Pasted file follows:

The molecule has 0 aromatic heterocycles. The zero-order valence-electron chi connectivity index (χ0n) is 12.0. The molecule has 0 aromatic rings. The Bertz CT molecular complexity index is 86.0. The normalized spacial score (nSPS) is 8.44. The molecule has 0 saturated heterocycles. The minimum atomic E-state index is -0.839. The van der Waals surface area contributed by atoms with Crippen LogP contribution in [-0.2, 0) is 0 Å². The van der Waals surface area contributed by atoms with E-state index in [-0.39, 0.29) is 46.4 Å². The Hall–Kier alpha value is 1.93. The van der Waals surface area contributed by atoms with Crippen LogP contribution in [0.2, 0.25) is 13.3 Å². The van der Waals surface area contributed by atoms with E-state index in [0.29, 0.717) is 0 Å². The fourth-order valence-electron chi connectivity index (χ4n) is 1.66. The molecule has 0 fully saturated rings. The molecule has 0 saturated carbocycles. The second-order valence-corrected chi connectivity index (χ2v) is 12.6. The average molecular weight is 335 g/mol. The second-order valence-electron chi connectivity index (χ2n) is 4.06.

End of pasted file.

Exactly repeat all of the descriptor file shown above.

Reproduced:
The molecule has 0 aromatic heterocycles. The zero-order valence-electron chi connectivity index (χ0n) is 12.0. The molecule has 0 aromatic rings. The Bertz CT molecular complexity index is 86.0. The normalized spacial score (nSPS) is 8.44. The molecule has 0 saturated heterocycles. The minimum atomic E-state index is -0.839. The van der Waals surface area contributed by atoms with Crippen LogP contribution in [-0.2, 0) is 0 Å². The van der Waals surface area contributed by atoms with E-state index in [-0.39, 0.29) is 46.4 Å². The Hall–Kier alpha value is 1.93. The van der Waals surface area contributed by atoms with Crippen LogP contribution in [0.2, 0.25) is 13.3 Å². The van der Waals surface area contributed by atoms with E-state index in [0.29, 0.717) is 0 Å². The fourth-order valence-electron chi connectivity index (χ4n) is 1.66. The molecule has 0 fully saturated rings. The molecule has 0 saturated carbocycles. The second-order valence-corrected chi connectivity index (χ2v) is 12.6. The average molecular weight is 335 g/mol. The second-order valence-electron chi connectivity index (χ2n) is 4.06.